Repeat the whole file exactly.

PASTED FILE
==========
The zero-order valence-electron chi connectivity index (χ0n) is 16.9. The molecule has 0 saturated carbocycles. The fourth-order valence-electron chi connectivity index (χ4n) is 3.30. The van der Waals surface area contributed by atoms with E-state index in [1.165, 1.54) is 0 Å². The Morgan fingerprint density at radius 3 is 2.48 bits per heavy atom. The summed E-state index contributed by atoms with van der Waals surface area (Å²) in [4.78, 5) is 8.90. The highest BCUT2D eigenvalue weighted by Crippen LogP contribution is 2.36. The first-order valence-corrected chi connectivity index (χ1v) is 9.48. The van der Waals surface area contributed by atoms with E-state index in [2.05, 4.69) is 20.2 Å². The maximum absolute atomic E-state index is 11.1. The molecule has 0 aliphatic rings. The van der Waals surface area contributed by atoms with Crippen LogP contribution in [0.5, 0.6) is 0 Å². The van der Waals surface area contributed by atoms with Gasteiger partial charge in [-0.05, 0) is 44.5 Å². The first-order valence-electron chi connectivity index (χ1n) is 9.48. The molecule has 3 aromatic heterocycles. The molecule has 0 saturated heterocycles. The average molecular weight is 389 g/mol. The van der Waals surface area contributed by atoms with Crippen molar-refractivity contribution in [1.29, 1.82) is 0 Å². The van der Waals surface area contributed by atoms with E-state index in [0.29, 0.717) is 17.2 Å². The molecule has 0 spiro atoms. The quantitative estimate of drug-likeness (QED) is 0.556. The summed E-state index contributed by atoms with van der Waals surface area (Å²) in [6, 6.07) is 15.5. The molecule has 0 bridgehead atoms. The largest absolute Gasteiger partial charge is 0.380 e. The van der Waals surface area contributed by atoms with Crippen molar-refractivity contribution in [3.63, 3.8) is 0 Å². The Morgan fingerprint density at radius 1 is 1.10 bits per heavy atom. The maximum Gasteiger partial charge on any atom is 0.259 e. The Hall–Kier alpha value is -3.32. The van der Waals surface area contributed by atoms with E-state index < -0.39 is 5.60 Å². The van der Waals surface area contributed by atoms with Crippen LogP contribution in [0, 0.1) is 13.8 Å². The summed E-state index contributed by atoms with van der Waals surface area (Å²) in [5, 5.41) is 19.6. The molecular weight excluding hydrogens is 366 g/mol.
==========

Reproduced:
The zero-order valence-electron chi connectivity index (χ0n) is 16.9. The molecule has 0 saturated carbocycles. The fourth-order valence-electron chi connectivity index (χ4n) is 3.30. The van der Waals surface area contributed by atoms with E-state index in [1.165, 1.54) is 0 Å². The Morgan fingerprint density at radius 3 is 2.48 bits per heavy atom. The summed E-state index contributed by atoms with van der Waals surface area (Å²) in [4.78, 5) is 8.90. The highest BCUT2D eigenvalue weighted by Crippen LogP contribution is 2.36. The first-order valence-corrected chi connectivity index (χ1v) is 9.48. The van der Waals surface area contributed by atoms with E-state index in [2.05, 4.69) is 20.2 Å². The maximum absolute atomic E-state index is 11.1. The molecule has 0 aliphatic rings. The van der Waals surface area contributed by atoms with Crippen LogP contribution in [0.5, 0.6) is 0 Å². The van der Waals surface area contributed by atoms with Gasteiger partial charge in [-0.05, 0) is 44.5 Å². The first-order valence-electron chi connectivity index (χ1n) is 9.48. The molecule has 3 aromatic heterocycles. The molecule has 0 saturated heterocycles. The average molecular weight is 389 g/mol. The van der Waals surface area contributed by atoms with Crippen molar-refractivity contribution in [1.29, 1.82) is 0 Å². The van der Waals surface area contributed by atoms with E-state index in [0.29, 0.717) is 17.2 Å². The molecule has 0 spiro atoms. The quantitative estimate of drug-likeness (QED) is 0.556. The summed E-state index contributed by atoms with van der Waals surface area (Å²) in [6, 6.07) is 15.5. The molecule has 0 bridgehead atoms. The largest absolute Gasteiger partial charge is 0.380 e. The van der Waals surface area contributed by atoms with Crippen molar-refractivity contribution in [3.63, 3.8) is 0 Å². The Morgan fingerprint density at radius 1 is 1.10 bits per heavy atom. The maximum Gasteiger partial charge on any atom is 0.259 e. The Hall–Kier alpha value is -3.32. The van der Waals surface area contributed by atoms with E-state index < -0.39 is 5.60 Å². The van der Waals surface area contributed by atoms with Crippen LogP contribution in [0, 0.1) is 13.8 Å². The summed E-state index contributed by atoms with van der Waals surface area (Å²) in [5, 5.41) is 19.6. The molecular weight excluding hydrogens is 366 g/mol.